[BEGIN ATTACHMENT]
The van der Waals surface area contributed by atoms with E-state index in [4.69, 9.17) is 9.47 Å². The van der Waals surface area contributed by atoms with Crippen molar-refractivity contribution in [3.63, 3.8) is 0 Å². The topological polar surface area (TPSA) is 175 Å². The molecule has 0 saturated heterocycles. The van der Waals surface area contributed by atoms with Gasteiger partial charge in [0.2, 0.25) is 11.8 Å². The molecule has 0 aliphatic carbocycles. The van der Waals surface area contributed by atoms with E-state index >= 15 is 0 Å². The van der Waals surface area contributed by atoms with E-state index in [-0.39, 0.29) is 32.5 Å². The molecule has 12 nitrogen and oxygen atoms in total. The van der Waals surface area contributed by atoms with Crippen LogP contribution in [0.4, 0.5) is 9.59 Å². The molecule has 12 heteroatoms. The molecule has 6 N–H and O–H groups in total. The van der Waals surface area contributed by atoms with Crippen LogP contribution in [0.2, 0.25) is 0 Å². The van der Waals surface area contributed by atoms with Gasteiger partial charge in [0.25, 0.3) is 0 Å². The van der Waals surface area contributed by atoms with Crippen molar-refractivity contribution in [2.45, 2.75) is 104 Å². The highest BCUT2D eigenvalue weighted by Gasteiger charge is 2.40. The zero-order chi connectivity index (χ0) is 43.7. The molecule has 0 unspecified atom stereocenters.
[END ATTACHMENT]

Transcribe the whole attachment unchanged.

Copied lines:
The van der Waals surface area contributed by atoms with E-state index in [4.69, 9.17) is 9.47 Å². The van der Waals surface area contributed by atoms with Crippen molar-refractivity contribution in [3.63, 3.8) is 0 Å². The topological polar surface area (TPSA) is 175 Å². The molecule has 0 saturated heterocycles. The van der Waals surface area contributed by atoms with Gasteiger partial charge in [0.2, 0.25) is 11.8 Å². The molecule has 0 aliphatic carbocycles. The van der Waals surface area contributed by atoms with E-state index >= 15 is 0 Å². The van der Waals surface area contributed by atoms with E-state index in [-0.39, 0.29) is 32.5 Å². The molecule has 12 nitrogen and oxygen atoms in total. The van der Waals surface area contributed by atoms with Crippen LogP contribution in [0.4, 0.5) is 9.59 Å². The molecule has 12 heteroatoms. The molecule has 6 N–H and O–H groups in total. The van der Waals surface area contributed by atoms with Crippen LogP contribution in [0.2, 0.25) is 0 Å². The van der Waals surface area contributed by atoms with Gasteiger partial charge in [0.25, 0.3) is 0 Å². The van der Waals surface area contributed by atoms with Crippen molar-refractivity contribution in [2.45, 2.75) is 104 Å². The highest BCUT2D eigenvalue weighted by Gasteiger charge is 2.40. The zero-order chi connectivity index (χ0) is 43.7. The molecule has 0 unspecified atom stereocenters.